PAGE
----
Can Locking Back into my Knees be Harmful?

Hi Lisa,

I have heard that locking the knee when stretching the legs is harmful for the joint. Is this true and are there any common movements where locking the knee should be avoided completely?



P.S. I really love your videos!

Dear Natalie,

Thanks much for the feedback! Yes, locking back in the knees can be harmful to some individuals, and it is best avoided in your training. Check out the video below, as well as the anatomical illustrations that explain why this is not a great strategy.

Dancers who have hypermobility in their knees may have a tendency to lock the knees back in normal standing, especially when standing on one leg, when sitting on a chair with feet on the coffee table, or on the supporting leg when in arabesque or penché position.

It is important that we avoid hanging out subconsciously in these  positions this as it may affect the ligaments in the knee joint and make the knee even more unstable over time.

The Anatomy:

There is a little pad called your 'Infrapatellar Fat Pad' that sits under the tendon at the front of your knee, below your knee cap. If you over-extend your knees over a period of time, you can squash this fat pad and cause irritation, swelling, and pain in the area. Obviously, if the fat pad is swollen it will tend to get compressed more easily, and a continual cycle of pain and inflammation may develop.

Taping Techniques:

Sometimes taping in a cross across the back of the knee can improve awareness of when the knee is fully straightened and this can help reduce the compression of the fat pad to help it heal. However, long-term it is better to learn how to control "the danger zone" by building strength and endurance with this exercise.

Training the "Danger Zone":

Build control in the zone between relaxed and hyperextension with this deceptively tricky exercise. Sit with the leg outstretched, and momentarily extend the knee into your full range. Lowe the heel slowly until it is 1cm (1/4 inch) off the floor and hold. The muscles above the knee should still be active. Hold for a few counts, lower, then repeat again. Don't worry if it shakes initially1 Focus on building endurance with this version, before adding in the point through the Demi-pointe variation.

Pulling Up vs Snapping Back:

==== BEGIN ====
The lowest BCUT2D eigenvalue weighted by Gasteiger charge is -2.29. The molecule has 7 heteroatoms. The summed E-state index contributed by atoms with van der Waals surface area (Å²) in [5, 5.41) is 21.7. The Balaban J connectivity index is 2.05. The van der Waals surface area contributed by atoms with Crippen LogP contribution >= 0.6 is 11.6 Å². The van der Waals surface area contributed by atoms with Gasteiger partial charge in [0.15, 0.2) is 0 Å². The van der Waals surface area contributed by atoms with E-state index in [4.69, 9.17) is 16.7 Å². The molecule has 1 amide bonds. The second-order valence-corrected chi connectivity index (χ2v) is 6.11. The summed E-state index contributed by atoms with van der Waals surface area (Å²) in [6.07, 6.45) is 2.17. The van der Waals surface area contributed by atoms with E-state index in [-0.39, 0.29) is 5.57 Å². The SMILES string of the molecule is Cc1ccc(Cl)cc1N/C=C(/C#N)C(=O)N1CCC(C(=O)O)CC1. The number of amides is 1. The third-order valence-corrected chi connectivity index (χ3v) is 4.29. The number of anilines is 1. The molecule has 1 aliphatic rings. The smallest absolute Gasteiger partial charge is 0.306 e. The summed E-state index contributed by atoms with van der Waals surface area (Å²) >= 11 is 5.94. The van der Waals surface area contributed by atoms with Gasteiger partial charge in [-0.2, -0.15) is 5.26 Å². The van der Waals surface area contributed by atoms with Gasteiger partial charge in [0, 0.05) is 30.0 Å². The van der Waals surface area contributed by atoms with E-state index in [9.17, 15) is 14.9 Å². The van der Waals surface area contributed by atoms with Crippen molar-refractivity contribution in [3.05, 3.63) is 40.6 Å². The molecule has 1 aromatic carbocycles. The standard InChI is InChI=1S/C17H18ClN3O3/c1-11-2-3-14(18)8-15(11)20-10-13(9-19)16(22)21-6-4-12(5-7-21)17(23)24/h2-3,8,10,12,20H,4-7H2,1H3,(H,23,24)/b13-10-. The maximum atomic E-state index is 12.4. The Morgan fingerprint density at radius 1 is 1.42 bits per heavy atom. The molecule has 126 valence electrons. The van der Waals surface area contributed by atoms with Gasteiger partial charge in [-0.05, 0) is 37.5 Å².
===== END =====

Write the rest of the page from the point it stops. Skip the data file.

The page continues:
There is a fine line between 'pulling up' and 'snapping back' the knees, and it is a difficult area to control for many individuals. Hypermobile individuals must focus on lengthening the leg, rather than overly contracting the quadricep to 'pull up' when straightening the leg, to prevent the knees from going too far back. Many dancers feel that they have to bend their knees, however, this is not the case. You do not have to bend the knee, just make sure that it is not 120% straight! This is also very important when walking normally, not just in ballet.


In Class:

Avoid the temptation to take your heels too far apart to create space for the knees. A space of 3cm (1 inch) should be sufficient for all dancers to develop control of the legs while maintaining a nice line. Under this, you may feel the kneed to bend the knees, more than this, you will increase the development of pressure through the front of the knee. Keep in mind that hyperextended knees also make it harder to fully rise onto Demi-pointe!


Please avoid using any kind of external pressure to increase your hyperextension, whether this is from books, weights, your hands or another human applying pressure. This can cause long term instability in the knee, and will not contribute to a better line when dancing. There are much more intelligent ways of improving knee extension range in those that struggle with mobility in this area.



Pushing into the direction you want to go is the slowest and most dangerous way of getting there!

I hope this helps! For more information about this topic, please look into our Dance Educator Series of workshops, especially Level 1 - The Fundamentals.

Kind Regards,

Lisa Howell

Injury Resources

If you are looking to delve deeper into this topic, check out the following programs:

  • Will I Ever Dance Again: The “Will I Ever Dance Again?” program is perfect if you are unable to train at full capacity, whether this is due to a foot injury, surgery, an accident or illness outside of the studio. It helps you build back to full capacity gradually while maintaining strength, flexibility and control in the rest of the body.
  • Level One Dance Teacher and Therapist Training: This unique course covers a multitude of assessment and treatment techniques to individualise a dancer's training. With special focuses on Postural Control, Core Stability, Flexibility, Basic Classical Technique, The Dancers Hip, Allegro, Spinal Mobility and Arabesques, it is suitable for anyone working closely with dancers.